In 2005, the Kyoto Protocol went into effect. It was signed in 1997, but until industrialized nations accounting for more than half of the world's greenhouse gases ratified the treaty, it was a lame duck agreement. When Russia ratified Kyoto in 2005, it became a legally binding document.
Since then, one legally bound country after another has reported that they will not be meeting their commitments. The most recent one is Canada, which had promised to reduce its emission to 6 percent below 1990 levels. Austria, Ireland and Spain are also likely to fall short of their goals. Add to that the fact that the United States, the world's largest polluter, never ratified the agreement; and that two of the developing countries exempt from making reductions are China and India, two of the largest emitters behind the United States. We're left with a very big question: Was Kyoto doomed to fail?
Just like any agreement of this magnitude, the chances of success hinge on a lot of different factors. First, there's the endless red tape of global negotiations. We can look to current attempts to replace the Kyoto Protocol to understand how difficult it is to maneuver the world into any agreement at all. In 2006, thousands of delegates met in Kenya at the United Nations climate talk, where the hope was that they would set out a framework for achieving a post-Kyoto agreement. That didn't happen to anyone's satisfaction. A year later, the world's nations sent representatives to Bali, where success was declared when delegates negotiated their way to an agreement to start negotiating at a future date. In the meantime, the United States was simultaneously lobbying to have emissions caps removed from the post-Kyoto negotiations and hosting its own climate-change summit that produced a heartfelt and completely nonbinding declaration that the G-8 countries along with China, India and Brazil will set emissions-reduction goals in the future. Finally, in 2008, just three years after the Kyoto Protocol went into effect, negotiations began in Thailand to replace it.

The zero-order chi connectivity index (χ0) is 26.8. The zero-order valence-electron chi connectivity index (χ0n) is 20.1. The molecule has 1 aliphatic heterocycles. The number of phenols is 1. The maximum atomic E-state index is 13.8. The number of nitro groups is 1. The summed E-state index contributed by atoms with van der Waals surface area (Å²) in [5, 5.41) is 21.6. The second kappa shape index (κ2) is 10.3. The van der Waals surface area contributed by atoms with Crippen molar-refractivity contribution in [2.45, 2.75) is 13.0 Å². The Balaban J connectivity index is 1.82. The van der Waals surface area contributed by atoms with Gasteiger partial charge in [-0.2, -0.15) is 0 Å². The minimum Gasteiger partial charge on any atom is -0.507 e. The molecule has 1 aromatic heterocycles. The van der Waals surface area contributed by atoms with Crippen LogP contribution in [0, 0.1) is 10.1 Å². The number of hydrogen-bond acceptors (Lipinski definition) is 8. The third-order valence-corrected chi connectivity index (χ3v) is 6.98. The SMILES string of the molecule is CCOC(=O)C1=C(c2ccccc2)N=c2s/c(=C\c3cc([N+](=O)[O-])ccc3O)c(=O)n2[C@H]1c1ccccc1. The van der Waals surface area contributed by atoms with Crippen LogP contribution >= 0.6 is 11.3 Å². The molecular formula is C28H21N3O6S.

Those negotiations reveal some other prime reasons why Kyoto has been unsuccessful so far. One big issue is the refusal of the United States to ratify the agreement. But the problem has as much to do with the relationship between the United States and its trade partners as with the failure of the world's biggest polluter to be involved at all. For one thing, the biggest U.S. trade competitor, China, isn't bound to any reductions. The United States took a stand that this would put an unfair burden on its economy since China would have the upper hand in producing goods without pollution restrictions. Later, Canada, which does the majority of its trading with the United States, declared it would not be meeting its commitment. This is probably at least partly due to its trade status with a country that is not bound to reduce emissions.
But another issue affecting Canada and other countries' ability to meet their commitments is time. Kyoto took effect in 2005 with the intent of meeting emissions goals between 2008 and 2012. It may seem that seven years is plenty of time, but in economic, political and industrial terms, it may be cutting it close. The only countries that are meeting their goals, including Britain and Germany, had started working on energy-saving infrastructure changes years before the Protocol became legally binding.
This time issue is why negotiations for a post-2012 agreement began in 2008. The hope is that giving countries more than ample time to make adjustments will increase chances of success.
Post-Kyoto talks are focusing on other issues also intended to solve problems in the initial treaty. The biggest points shed light on just how complicated it is to move economies into more carbon-neutral positions.